"But George gave nothing away, and afterwards Hitler said, 'what a pity for them that they have no one else like that now.' He reckoned without one.

"At the Foreign Office, Sir. Horace Wilson replaced Lord Vansittart. If this is Lord Gladwyn's idea of 'increased firmness and resolution' it isn't mine. I went to lunch later with Lloyd George and Vansittart in the South of France. On the way back Vansittart remarked grimly: 'We have no one of that calibre now'.

"I find myself in agreement with Lord Gladwyn on only one point. While the treasure has been almost consistently wrong over the past 50 years, the Foreign Office has had occasional flashes of sanity, especially under Bevin, Home and Carrington. But the real miracle is that the British people have been great enough to survive them both for so long." -- Boothby, House of Lords, Daily Telegraph

"Indeed he went even further (Con O'Neill 'brilliant Whitehall mandarin'). He told his boss, the then Foreign Secretary, Rab Butler, that Britain had always gone to war against cross-border organisations like the Community. Our traditional foreign policy, after all, had been to keep the continental powers divided." -- Daily Mail editorial. 2nd January, 1995


Seldom in American history were the American people as united in their views as they were in 1939 about staying out of the war in Europe.

"When hostilities began in September 1939, the Gallup Poll showed 94% of the American people against involvement in war. The figure rose to 96.5% in December 1939. On June 3rd, 1941, 83% of the American population was against entering the war." -- Gallup Poll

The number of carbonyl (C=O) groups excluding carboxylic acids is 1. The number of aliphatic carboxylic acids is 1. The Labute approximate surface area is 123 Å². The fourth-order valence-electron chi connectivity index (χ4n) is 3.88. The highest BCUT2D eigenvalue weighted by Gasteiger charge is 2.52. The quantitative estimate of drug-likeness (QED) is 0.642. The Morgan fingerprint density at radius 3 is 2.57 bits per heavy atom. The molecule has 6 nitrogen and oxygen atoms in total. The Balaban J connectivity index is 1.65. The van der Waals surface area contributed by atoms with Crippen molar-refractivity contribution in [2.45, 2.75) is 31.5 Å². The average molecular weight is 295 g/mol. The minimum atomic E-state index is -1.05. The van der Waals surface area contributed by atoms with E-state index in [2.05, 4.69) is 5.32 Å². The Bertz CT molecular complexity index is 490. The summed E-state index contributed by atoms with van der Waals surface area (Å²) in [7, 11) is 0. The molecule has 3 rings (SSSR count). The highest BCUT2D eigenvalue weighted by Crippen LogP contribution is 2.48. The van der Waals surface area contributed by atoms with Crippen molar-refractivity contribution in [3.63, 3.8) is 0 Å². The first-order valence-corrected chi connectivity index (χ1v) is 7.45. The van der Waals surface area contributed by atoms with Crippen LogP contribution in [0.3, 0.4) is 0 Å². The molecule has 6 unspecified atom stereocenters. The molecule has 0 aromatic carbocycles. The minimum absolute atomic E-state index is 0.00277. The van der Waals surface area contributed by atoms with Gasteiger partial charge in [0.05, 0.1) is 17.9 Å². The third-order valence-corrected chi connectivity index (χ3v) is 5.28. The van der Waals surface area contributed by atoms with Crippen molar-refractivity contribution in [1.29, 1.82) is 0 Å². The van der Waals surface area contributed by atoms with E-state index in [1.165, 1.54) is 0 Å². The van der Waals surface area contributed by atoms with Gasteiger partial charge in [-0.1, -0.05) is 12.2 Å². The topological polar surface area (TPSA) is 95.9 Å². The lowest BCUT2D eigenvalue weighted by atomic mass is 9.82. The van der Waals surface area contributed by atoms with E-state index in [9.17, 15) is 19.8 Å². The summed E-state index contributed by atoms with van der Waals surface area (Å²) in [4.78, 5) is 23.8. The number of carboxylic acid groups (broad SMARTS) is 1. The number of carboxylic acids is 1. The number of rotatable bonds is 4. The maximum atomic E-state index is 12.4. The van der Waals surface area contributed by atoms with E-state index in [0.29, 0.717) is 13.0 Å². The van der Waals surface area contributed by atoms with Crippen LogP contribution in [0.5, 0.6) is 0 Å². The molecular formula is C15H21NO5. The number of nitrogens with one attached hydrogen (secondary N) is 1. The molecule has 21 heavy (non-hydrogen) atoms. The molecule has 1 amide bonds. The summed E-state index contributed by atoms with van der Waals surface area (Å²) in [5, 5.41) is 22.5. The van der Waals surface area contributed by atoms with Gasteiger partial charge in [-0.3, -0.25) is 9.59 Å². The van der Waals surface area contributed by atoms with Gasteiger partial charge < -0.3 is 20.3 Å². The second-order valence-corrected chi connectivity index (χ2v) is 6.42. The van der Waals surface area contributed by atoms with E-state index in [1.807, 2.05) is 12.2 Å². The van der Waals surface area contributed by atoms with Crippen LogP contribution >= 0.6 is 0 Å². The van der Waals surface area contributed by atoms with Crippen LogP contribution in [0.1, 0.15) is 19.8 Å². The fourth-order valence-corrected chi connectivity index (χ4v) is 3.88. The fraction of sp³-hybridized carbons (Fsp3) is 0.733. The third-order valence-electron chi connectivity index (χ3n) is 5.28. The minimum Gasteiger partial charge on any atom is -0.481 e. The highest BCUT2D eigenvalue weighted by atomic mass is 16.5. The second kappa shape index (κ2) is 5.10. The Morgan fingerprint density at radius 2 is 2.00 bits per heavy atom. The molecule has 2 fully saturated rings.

"The entry of America into the war would lead to chaos lasting several generations." -- Charles Lindburgh


"All that is best in France is against war, almost at any price." -- Eric Phipps, Britain's Ambassador to France


"I feel it to be a great misfortune that on August 4, 1914, these two great Germanic nations (Germany and Britain) which, through all the fluctuations of German history, have lived in peace for hundreds of years, were plunged into war. I would be very happy if this unnatural state of things came to an abrupt end and our two kindred peoples found their way back to the old relations of friendship." -- Adolf Hitler speaking to a British journalist, October 18, 1933


"The English have fought against the Germans only once. We, the representatives of the British Legion, are of the opinion that it was a mistake. This mistake must never occur again. I can well speak in the name of the soldiers of the British Empire when I say that during the war we had an extraordinary high esteem for the German soldiers. For me this esteem was confirmed when I came with the army of occupation in Cologne and saw how the Germans know how to bear great misfortune and hard times." -- Major F.W.C. Featherstone-Godley, British Legion
"He (Hitler) disclosed on 20th January, 1943, that the Germans in 1940 offered to retire Hitler if by doing so they could make peace with Britain." -- Joseph E. Davis, U.S. Ambassador to the Soviet Union, 1936/38
"Most Germans think the war is stupidly unnecessary and that the British were sticking their noses into what is none of their business. 'Just think of it!' they exclaim. Here we are so busy making over our country, and now we have to lay aside our fine construction plans to go and fight it out with those damned Englishmen'." -- Lothrop Stoddard, American philosopher, Daily Mail, January 1st, 1940


"On the contrary, he (Hitler) wanted to remove Danzig as an obstacle, so that he could strengthen their friendship (between Germany and Poland)." -- Lipski, Polish Ambassador to Berlin